The solemn cortege left The Lund at eleven a.m., the following being
the order of procession: – Volunteers in uniform, commanded by Major HUTHWAITE;
Fire Brigade, members of the Liberal Club and Association, members of the
Conservative Club and North Lonsdale Unionist Association, headed by Mr. R. F.
CAVENDISH, M. P., members of Public bodies, Cottage Hospital Committee, members
of the Urban Council and officials, the men of North Lonsdale Ironworks
(numbering 215), the office staff of the North Lonsdale Ironworks. The coffin, the
magnificent wreaths was borne by relays of the foremen, followed by the
mourning coaches, directors in a carriage, and 20 private carriages; a large body of
general public bringing up the rear. The whole of the service, which was taken at the graveside, was of an exceedingly impressive character, the officiating clergymen being the Rev. J. U. N. BARDSLEY (the rector), the Rev. T. N. POSTLETHWAITE, and the Rev. Canon
Mr George Tosh was born in Scotland, he died the following year after his son Edmund George on 11 Oct 1900 at Glanford Brigg, Scunthorpe, Lincolnshire. This is one of the many reports in the newspapers: ‘Mr George Tosh, who had been for over thirty years connected with the North Lincolnshire Iron Company, Frodingham, as managing director and consulting engineer died at Scunthorpe on Thursday, aged 89 years. He was one of the pioneers of the railway system in this country, being connected with the Stephensons and having to do with the Stockton and Darlington Railway in its infancy. He built the Maryport and Carlisle Railway, and before going to Frodingham was the engineer for that company. Mr Tosh died very suddenly from heart failure‘. After reading more about George Tosh, the children’s grandfather. I was amazed, he has several articles written about his career in the railways: 1. Tosh, George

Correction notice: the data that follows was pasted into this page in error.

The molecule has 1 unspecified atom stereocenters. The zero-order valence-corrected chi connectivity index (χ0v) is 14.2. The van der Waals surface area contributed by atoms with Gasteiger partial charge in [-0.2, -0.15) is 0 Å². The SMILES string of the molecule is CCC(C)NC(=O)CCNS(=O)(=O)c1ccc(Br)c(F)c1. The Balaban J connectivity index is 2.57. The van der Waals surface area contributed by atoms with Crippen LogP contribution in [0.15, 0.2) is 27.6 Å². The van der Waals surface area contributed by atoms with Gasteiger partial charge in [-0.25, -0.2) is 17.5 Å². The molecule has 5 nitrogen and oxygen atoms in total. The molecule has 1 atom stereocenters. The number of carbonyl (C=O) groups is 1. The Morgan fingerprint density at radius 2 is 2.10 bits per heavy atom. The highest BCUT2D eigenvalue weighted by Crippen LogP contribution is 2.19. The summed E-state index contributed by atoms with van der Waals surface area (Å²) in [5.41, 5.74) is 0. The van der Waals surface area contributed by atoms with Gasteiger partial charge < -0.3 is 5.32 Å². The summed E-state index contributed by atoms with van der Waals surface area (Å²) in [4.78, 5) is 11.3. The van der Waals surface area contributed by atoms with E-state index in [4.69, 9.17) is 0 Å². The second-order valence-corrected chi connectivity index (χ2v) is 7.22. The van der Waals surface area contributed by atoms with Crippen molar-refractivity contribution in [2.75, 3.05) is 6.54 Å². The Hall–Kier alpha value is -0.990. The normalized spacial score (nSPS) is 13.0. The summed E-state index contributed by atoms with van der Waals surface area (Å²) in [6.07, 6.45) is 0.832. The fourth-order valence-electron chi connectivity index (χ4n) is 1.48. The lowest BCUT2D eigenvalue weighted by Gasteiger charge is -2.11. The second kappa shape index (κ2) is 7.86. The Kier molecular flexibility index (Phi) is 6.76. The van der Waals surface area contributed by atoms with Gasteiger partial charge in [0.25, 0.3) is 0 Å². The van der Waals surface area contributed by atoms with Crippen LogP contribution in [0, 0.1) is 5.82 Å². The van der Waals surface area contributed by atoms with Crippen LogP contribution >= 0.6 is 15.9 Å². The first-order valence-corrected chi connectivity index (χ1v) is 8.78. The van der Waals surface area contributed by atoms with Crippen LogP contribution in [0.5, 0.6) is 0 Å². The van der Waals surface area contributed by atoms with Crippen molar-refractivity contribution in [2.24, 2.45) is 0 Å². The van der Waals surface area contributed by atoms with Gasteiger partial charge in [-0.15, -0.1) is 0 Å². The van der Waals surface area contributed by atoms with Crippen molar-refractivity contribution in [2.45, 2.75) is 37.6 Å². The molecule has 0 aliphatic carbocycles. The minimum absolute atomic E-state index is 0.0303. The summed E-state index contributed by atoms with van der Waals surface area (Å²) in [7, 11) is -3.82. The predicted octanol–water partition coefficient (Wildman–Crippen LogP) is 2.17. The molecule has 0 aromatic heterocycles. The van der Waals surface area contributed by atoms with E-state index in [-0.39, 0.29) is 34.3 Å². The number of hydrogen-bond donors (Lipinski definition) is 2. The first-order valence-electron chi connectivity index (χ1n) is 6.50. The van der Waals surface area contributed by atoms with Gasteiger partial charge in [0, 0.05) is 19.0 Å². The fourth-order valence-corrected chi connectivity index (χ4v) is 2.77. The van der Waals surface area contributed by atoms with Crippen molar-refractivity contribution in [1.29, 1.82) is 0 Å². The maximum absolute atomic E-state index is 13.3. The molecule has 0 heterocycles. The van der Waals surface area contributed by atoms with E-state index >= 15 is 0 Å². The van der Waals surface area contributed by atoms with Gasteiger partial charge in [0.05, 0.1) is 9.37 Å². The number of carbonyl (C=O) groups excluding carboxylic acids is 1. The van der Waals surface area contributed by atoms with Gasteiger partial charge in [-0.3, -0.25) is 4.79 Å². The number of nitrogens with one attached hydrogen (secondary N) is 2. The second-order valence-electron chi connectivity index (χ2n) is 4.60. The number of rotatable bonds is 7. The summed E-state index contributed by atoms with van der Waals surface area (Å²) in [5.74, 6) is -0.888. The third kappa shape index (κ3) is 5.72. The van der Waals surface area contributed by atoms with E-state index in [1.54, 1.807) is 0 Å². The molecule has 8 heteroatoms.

According to Grace’s Guide Tosh was a Scot, born in 1811, and died in Scunthorpe in 1900. Locomotive Superintendent of Maryport & Carlisle Railway form 1854 to 1870. Lowe notes that “George Tosh was a progressive man and introduced coal firing at an early date. During his term the company’s locomotives were fitted with steel tyres and, equally as important, the first steel boiler supplied by Adamson of Hyde (Ahrons p. 166) was fitted to an M&C locomotive in 1862, a year before the LNWR fitted their first one.” Steel rails were also introduced as an experiment in 1867. This was a pioneering use of steel. Most Tosh locomotives had domeless boilers. He left Maryport to become the manager of the North Lincolnshire Iron Works.
2. A railway engineer born Scotland living Maryport in the 1851 census; in April 1856 he said he was superintendent of the rolling stock of the M&C and had been so for 6 years; certainly, he was already Locomotive Superintendent in November 1850, when a shareholder committee complained that his duties had never been specified. The M&C advertised for his replacement (at a salary of £800 a year) in January 1870. 3. George Tosh, c1850-1870: He pioneered the use of steel (instead of iron) in the construction of the company’s locomotives, notably the boiler/firebox and wheels. This was the first such use in Britain. Mr George Tosh died in 1900 and left £4,112 equivalent to about £508,745.00 in today’s money!
All the branches of this family seemed to have links to our industrial heritage. Another interesting link to transport was the man that Sarah Ann Logan’s sister Mary Jane Logan married into on 27 August 1885, he was John Ritson a Shipbuilder in Maryport, it could be said he was definitely a ‘good catch’ for Mary!
I found some great information on John Ritson in this super Blog ‘John Ritson, who was the founder of the Maryport shipbuilding firm of that name, though Ritson had been manager of the John Peat yard before launching his own business‘ including this great old photo of the Ritson Yard: Mole’s Genealogy Blog
The family lived at Ellen Bank, Maryport. These are a couple of links with information I found on the internet about the family. 1. Ellen Bank was built about 1852 by Mr Robert Ritson (1811-1887) (John’s father) the head of Messrs Ritson and Co, a long-established firm of shipbuilders, timber merchants and sailmakers of Maryport, Cumbria. Robert married Mary Anne Smith in 1842 and lived at 122 High Street, in Maryport. They had four sons, the oldest being John Ritson (1848-1897), and four daughters. Lots more information here: House and Heritage 2. Ellenbank is a hotel now, this found on trip Advisor: ‘Since 1980 a conference wing has been built but this has not detracted from the elegance of the reception hall and the 2 dining rooms with beautiful stain glass window panes and amazing fireplaces and ceiling decoration. The Bar has an interesting display of photographs and news articles about the Ritson, their ships and shipbuilding yard‘.
John Ritson left £36,486,00 in his will in 1897, that is in todays money 5 Million nearly!
While searching for more information about the family of Tosh I was really lucky to come across these two lovely portrait photos of Captain Fedor George Bunge, Sarah Ann and Edmund’s grandson, Lilian and Julius’s son Fedor George Bunge who died in WW2.
Till next time then………